According to another observer,

All four panelists at the rally — sorry, “forum” — asserted that academic freedom requires the testing of ideas through dialog and intellectual exploration, yet there was little room for dialog or honest exploration on Thursday night. All four speakers agreed that academic freedom requires critical analysis of complex situations, but their talks were, for the most part, highly polemical. It is telling that they never once challenged or disagreed with one another on any point.

Valid points. But do I think this contrived, one-sided forum constitutes subtle censorship, as my headline might suggest? Not really. It is what it is: A one-sided panel meant not to challenge the audience by forcing them to weigh varying opinions, but to sway the audience to a particular point of view. It's certainly not academic freedom at its finest, but I'm sure all sides of all controversies sometimes do this.

I can only wonder, though, if this forum is the type of thing that MuzzleWatch, with their oversized and overactive "Muzzle" stamp, would label as a form of censorship if the panelists were all of the opposite point of view.

Tuesday, May 12, 2009

The True Story of Man Discovers MuzzleWatch

The man described in the title of this post isn't me. It's Jon Haber, of Divest This!, who this past weekend shared his story on the Solominia blog.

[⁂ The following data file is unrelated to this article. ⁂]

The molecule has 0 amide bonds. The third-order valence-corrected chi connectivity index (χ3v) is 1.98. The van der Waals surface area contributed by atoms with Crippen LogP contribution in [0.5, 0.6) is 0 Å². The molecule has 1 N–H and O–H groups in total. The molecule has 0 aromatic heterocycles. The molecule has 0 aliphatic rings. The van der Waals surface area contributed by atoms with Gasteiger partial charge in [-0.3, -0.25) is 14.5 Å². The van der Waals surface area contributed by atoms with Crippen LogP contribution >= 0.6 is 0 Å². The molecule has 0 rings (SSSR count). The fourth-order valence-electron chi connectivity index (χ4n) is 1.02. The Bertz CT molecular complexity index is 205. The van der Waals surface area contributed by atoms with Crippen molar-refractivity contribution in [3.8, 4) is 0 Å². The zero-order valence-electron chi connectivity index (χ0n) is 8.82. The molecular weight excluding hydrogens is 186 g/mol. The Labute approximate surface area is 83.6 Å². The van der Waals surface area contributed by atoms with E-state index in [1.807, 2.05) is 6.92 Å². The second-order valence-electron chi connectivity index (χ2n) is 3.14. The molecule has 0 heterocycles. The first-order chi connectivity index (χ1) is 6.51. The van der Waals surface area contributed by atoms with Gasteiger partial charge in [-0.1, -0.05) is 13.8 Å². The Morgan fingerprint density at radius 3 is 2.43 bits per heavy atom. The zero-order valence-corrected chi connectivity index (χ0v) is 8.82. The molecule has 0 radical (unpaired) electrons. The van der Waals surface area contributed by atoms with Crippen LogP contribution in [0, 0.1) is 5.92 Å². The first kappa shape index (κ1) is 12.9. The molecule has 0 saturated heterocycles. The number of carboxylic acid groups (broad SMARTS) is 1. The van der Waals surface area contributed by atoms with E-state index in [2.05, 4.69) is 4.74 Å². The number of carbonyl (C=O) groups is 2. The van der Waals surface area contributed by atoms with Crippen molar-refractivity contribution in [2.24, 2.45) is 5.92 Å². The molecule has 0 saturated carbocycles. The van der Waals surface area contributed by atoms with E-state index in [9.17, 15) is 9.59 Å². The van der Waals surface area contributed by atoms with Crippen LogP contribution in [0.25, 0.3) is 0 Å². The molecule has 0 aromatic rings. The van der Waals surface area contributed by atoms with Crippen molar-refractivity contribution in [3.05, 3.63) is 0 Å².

An excerpt follows, but be sure to read the whole well-written piece here.

In my curiosity to discover how such a demonstrably false thesis (that discussion of Israel, the subject of perpetual high-volume attack on campus after campus, was somehow fearfully repressed) could be taken as gospel, I stumbled on a new Website/blog dedicated to perpetuating this accusation, a site called Muzzlewatch. And because my curiosity had gotten the better of me, I chose to do something I had not done in over a decade: participate in online debate on the site's comment section.

It's not that debate can't be fun (anyone else out there remember the Wild West days of Usenet?), but on highly trafficked sites with active forums, I've generally discovered that it takes about 25 comments before debate tends to "gravitate towards the meme" (i.e., degenerate to the lowest common denominator, normally a stale, un-listening slinging of accusations broken down along party lines). Still, the desire to get to the bottom of this conundrum overwhelmed me and in I jumped.

The first thing that needed to be pointed out (and still does) is that Muzzlewatch is a project of an organization called Jewish Voice for Peace, a group that (among other things) became very agitated when a different group of politically organized Boston citizens began criticizing the construction of a huge mosque in the region. To show their disapproval, JVP signed onto a lawsuit by the mosque as a friend of the court which attacked the Boston activists (as well as local media) for the scrutiny they were giving the mosque project. So my first question was why a group dedicated to using state power (i.e., the courts) to stifle public discourse about which JVP disagreed had chosen to project its own censorship agenda onto its critics.

It would be a while before the creators of Muzzlewatch got around to responding to my questions (and only then because I refused to stop asking them). In the meantime, I had several weeks to discover what Muzzlewatch had in mind when they claimed their point of view was routinely stifled or censored.